My last visit to The Asterdale, in Borrowash, was on 4th March 2008. That day a 19-year-old forward blew me away. He was playing for Staveley MW, on loan from Sheffield FC. I rang an assistant manager in the Northern Premier League, to tip him the wink, he replied: "if he can't get in Sheffield FC's side, there's no chance of a pick in our team. The boy's name was Lee Gregory - he's been the leading scorer for Championship side Millwall for the last two seasons. He was released by Sheffield Wednesday at 16 years old - as was Jamie Vardy. It's the great thing about Non-League Football; you never know who is going to rock up.
It's Friday tea-time and I've worked my socks off today. I weighed-in this morning following a three-week healthy eating plan. I'm delighted to announce I've lost 10lbs - you can soon start calling me Sticky, again. I wander down Racecourse Road towards the Colwick Hall Hotel. Hello, hello, hello. A police 'Tactical Support Unit' white van passes by full of rozzers. Perhaps I can help them out, after all I've a degree in criminology having watched all 372 episodes of Heartbeat. Ventress and Bellamy have taught me every trick in the book.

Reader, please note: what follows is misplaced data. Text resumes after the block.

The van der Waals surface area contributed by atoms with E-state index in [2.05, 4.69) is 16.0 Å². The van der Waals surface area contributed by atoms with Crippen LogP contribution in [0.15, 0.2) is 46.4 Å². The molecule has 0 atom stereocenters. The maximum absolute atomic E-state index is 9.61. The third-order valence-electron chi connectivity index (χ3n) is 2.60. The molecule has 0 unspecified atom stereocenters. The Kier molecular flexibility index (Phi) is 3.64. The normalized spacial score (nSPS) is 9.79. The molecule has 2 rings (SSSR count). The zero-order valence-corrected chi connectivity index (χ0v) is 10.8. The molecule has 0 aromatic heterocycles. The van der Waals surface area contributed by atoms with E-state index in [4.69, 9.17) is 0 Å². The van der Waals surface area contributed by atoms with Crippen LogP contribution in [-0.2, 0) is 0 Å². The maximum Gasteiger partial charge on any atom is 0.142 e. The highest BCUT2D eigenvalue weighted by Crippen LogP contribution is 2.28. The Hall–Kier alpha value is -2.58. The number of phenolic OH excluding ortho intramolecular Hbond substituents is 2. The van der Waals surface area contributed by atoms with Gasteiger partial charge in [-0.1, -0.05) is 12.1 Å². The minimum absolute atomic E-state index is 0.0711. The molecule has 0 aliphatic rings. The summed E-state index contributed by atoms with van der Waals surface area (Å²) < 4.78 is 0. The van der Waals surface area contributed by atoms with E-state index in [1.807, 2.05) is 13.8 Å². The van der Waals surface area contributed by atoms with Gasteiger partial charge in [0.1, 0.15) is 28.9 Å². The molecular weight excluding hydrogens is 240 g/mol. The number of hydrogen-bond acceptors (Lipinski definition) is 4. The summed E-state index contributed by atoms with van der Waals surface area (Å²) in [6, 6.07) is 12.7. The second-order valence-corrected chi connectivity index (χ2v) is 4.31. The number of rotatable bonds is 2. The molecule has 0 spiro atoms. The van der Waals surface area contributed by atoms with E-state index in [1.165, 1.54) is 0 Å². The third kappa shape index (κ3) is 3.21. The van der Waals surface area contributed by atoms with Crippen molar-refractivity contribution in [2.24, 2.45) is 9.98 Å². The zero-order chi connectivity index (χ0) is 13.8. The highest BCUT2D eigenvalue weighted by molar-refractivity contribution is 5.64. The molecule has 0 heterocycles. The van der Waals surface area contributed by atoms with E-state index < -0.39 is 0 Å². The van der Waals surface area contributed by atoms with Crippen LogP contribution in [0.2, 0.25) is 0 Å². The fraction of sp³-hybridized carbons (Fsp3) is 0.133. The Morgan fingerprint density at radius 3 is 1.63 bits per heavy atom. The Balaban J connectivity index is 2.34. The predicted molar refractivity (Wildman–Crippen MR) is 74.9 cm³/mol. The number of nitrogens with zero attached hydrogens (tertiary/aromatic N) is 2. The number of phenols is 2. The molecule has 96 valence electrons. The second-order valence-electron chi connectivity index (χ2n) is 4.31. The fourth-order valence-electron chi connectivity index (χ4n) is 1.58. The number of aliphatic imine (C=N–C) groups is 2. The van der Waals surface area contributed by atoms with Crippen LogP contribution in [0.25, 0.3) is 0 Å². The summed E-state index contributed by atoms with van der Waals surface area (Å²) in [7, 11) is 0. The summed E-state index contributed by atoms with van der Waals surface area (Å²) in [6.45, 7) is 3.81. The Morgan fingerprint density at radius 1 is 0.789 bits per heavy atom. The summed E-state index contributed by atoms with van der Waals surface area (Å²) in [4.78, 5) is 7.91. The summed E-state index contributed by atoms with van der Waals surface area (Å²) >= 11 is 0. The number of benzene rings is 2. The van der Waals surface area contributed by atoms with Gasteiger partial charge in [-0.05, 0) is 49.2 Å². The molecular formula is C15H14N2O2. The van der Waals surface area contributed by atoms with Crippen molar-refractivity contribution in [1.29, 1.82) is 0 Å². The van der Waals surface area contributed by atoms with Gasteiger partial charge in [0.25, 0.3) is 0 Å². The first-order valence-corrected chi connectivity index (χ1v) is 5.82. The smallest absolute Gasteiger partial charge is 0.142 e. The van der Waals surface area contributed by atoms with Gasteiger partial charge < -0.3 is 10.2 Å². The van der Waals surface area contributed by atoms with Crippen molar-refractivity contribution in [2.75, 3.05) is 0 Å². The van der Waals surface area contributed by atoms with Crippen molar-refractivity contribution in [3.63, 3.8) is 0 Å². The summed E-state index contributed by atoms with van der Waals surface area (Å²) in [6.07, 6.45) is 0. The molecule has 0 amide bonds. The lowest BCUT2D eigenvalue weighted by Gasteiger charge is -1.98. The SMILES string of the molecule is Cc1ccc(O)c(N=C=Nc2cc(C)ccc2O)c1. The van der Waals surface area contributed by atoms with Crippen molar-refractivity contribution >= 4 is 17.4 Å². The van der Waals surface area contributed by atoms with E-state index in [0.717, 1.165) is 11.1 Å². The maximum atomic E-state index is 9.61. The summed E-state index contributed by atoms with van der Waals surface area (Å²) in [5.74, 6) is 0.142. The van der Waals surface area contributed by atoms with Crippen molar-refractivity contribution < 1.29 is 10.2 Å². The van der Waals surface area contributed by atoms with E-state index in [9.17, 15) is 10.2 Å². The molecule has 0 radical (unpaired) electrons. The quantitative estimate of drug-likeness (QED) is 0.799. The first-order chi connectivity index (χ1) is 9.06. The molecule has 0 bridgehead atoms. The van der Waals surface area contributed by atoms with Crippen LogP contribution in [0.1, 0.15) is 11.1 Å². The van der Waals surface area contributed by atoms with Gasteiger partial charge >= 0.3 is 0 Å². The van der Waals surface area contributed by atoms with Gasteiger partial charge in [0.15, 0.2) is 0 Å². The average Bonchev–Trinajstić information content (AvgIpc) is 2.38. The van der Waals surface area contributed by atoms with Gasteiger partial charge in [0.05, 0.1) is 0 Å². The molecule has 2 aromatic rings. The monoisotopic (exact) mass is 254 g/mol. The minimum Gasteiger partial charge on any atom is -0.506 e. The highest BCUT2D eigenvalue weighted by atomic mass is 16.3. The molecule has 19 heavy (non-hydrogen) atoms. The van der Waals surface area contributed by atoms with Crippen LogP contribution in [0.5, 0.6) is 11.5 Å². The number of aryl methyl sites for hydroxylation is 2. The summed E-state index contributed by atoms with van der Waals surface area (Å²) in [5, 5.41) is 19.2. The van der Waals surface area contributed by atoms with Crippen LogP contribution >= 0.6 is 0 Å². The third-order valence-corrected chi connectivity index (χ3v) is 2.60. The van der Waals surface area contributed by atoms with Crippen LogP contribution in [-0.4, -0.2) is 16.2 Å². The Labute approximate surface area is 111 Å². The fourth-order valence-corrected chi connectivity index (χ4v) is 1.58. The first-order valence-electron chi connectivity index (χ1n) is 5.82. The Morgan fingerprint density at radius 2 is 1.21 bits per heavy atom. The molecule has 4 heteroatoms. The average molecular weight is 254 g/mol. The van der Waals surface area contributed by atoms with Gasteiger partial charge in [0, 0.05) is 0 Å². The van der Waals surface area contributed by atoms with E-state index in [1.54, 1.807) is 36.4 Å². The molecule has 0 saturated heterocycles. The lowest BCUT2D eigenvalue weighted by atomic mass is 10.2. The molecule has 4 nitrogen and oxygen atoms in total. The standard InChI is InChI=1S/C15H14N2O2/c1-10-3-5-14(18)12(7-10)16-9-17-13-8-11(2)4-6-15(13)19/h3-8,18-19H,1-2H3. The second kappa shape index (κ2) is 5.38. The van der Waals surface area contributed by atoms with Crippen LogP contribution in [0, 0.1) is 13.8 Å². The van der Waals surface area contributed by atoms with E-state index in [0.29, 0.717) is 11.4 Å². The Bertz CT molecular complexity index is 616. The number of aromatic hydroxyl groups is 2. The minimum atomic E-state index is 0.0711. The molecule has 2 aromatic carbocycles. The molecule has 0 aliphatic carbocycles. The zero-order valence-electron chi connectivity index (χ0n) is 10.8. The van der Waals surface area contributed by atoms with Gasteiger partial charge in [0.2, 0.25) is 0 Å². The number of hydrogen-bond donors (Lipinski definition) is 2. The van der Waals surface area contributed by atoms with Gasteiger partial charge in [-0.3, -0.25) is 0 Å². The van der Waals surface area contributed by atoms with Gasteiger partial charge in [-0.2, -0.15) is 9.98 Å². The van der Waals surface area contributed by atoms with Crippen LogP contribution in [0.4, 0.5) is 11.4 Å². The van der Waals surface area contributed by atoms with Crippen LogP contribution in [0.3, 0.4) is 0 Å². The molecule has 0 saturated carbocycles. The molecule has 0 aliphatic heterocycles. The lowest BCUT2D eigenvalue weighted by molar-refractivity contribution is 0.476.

I glance through the window and notice a few plod unwrapping tin foil and tucking into their luncheon meat sandwiches. They're all tooled up and ready for 'The Millwall' and the arsenal that is Lee Gregory up top. Heavens to Betsy, I can't get out of the racecourse; all the gates are padlocked. I end up vaulting a metal obstacle before tumbling onto concrete .... ouch.
I get a tweet shout out by Michael Vaughan on Test Match Special at the fag end of the first day's play. They've been babbling on about famous confectionery shops in Blackpool. I pipe up that ex Notts and England 'Bodyline' fast bowler, Harold Larwood, ran a sweet shop in the town when he retired from cricket. Nobody knew that on TMS.
I manage to negotiate the rush hour traffic with ease and I'm parked up outside Heanor Town's ground by 6:50pm. I tuck into pie, chips and mushy peas and enjoy watching the game with legendary 'Bearded Wonder' groundhopper Malc' Storer. Heanor exit the FA Cup with a shock defeat to a plucky Aylestone Park from Leicester - Gary Lineker's old club. On the drive back home 'Radio Red' are saying that the Lions let the Tricky Trees off the hook. 'Dafty says that Lee Gregory wasn't firing on all cylinders.
We love Yorkshire. In groundhopping terms we have absolutely smashed it between Step One and Step Five level. Bradford gets a bad Press, but I'm fascinated about the place. Some of the hills, above, have breathtaking views, and equally importantly, great pubs, serving quality ales and top notch tucker.
Christ on a bike, we're listening to Alan Carr and Mel Sykes on Radio 2. To be honest folks it's not getting any better. They play Stars on 45, a Beatles medley, by some Dutch novelty act. Jesus wept, it's bloody awful - and that's just Ms Moon's high pitched shrill - I double check my mobile that Auto Windscreens are on standby in case the windscreen shatters.